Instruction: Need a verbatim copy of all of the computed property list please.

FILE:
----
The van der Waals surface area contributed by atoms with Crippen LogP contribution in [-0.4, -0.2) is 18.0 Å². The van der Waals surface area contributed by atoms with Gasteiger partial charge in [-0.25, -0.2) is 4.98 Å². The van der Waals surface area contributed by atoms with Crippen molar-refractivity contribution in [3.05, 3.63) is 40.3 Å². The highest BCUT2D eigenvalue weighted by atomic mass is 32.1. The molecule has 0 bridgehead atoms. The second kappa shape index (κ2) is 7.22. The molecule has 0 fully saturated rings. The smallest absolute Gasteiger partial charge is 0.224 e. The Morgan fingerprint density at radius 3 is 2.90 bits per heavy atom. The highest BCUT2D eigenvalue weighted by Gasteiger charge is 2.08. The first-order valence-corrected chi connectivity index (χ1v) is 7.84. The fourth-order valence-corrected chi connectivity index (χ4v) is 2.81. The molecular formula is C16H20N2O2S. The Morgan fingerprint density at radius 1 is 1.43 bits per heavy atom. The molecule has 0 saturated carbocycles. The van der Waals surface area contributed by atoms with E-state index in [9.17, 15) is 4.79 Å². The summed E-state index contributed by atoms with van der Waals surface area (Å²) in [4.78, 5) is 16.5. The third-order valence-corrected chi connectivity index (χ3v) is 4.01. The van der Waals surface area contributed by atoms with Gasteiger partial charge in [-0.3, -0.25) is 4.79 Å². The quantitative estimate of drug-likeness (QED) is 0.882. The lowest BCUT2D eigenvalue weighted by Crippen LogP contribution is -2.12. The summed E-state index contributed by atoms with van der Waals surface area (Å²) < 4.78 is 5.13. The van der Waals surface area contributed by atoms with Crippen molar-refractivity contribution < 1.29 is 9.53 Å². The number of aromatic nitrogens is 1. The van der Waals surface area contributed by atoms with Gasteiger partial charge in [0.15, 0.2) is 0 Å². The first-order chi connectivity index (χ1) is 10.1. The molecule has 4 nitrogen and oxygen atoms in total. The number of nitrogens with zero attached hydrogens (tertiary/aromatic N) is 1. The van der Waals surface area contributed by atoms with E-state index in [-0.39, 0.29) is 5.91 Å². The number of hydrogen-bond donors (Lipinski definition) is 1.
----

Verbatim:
The van der Waals surface area contributed by atoms with Crippen LogP contribution in [-0.4, -0.2) is 18.0 Å². The van der Waals surface area contributed by atoms with Gasteiger partial charge in [-0.25, -0.2) is 4.98 Å². The van der Waals surface area contributed by atoms with Crippen molar-refractivity contribution in [3.05, 3.63) is 40.3 Å². The highest BCUT2D eigenvalue weighted by atomic mass is 32.1. The molecule has 0 bridgehead atoms. The second kappa shape index (κ2) is 7.22. The molecule has 0 fully saturated rings. The smallest absolute Gasteiger partial charge is 0.224 e. The Morgan fingerprint density at radius 3 is 2.90 bits per heavy atom. The highest BCUT2D eigenvalue weighted by Gasteiger charge is 2.08. The first-order valence-corrected chi connectivity index (χ1v) is 7.84. The fourth-order valence-corrected chi connectivity index (χ4v) is 2.81. The molecular formula is C16H20N2O2S. The Morgan fingerprint density at radius 1 is 1.43 bits per heavy atom. The molecule has 0 saturated carbocycles. The van der Waals surface area contributed by atoms with E-state index in [9.17, 15) is 4.79 Å². The summed E-state index contributed by atoms with van der Waals surface area (Å²) in [4.78, 5) is 16.5. The third-order valence-corrected chi connectivity index (χ3v) is 4.01. The van der Waals surface area contributed by atoms with Gasteiger partial charge in [-0.3, -0.25) is 4.79 Å². The quantitative estimate of drug-likeness (QED) is 0.882. The lowest BCUT2D eigenvalue weighted by Crippen LogP contribution is -2.12. The summed E-state index contributed by atoms with van der Waals surface area (Å²) < 4.78 is 5.13. The van der Waals surface area contributed by atoms with Crippen molar-refractivity contribution < 1.29 is 9.53 Å². The number of aromatic nitrogens is 1. The van der Waals surface area contributed by atoms with Gasteiger partial charge in [0.15, 0.2) is 0 Å². The first-order chi connectivity index (χ1) is 10.1. The molecule has 4 nitrogen and oxygen atoms in total. The number of nitrogens with zero attached hydrogens (tertiary/aromatic N) is 1. The van der Waals surface area contributed by atoms with E-state index in [-0.39, 0.29) is 5.91 Å². The number of hydrogen-bond donors (Lipinski definition) is 1.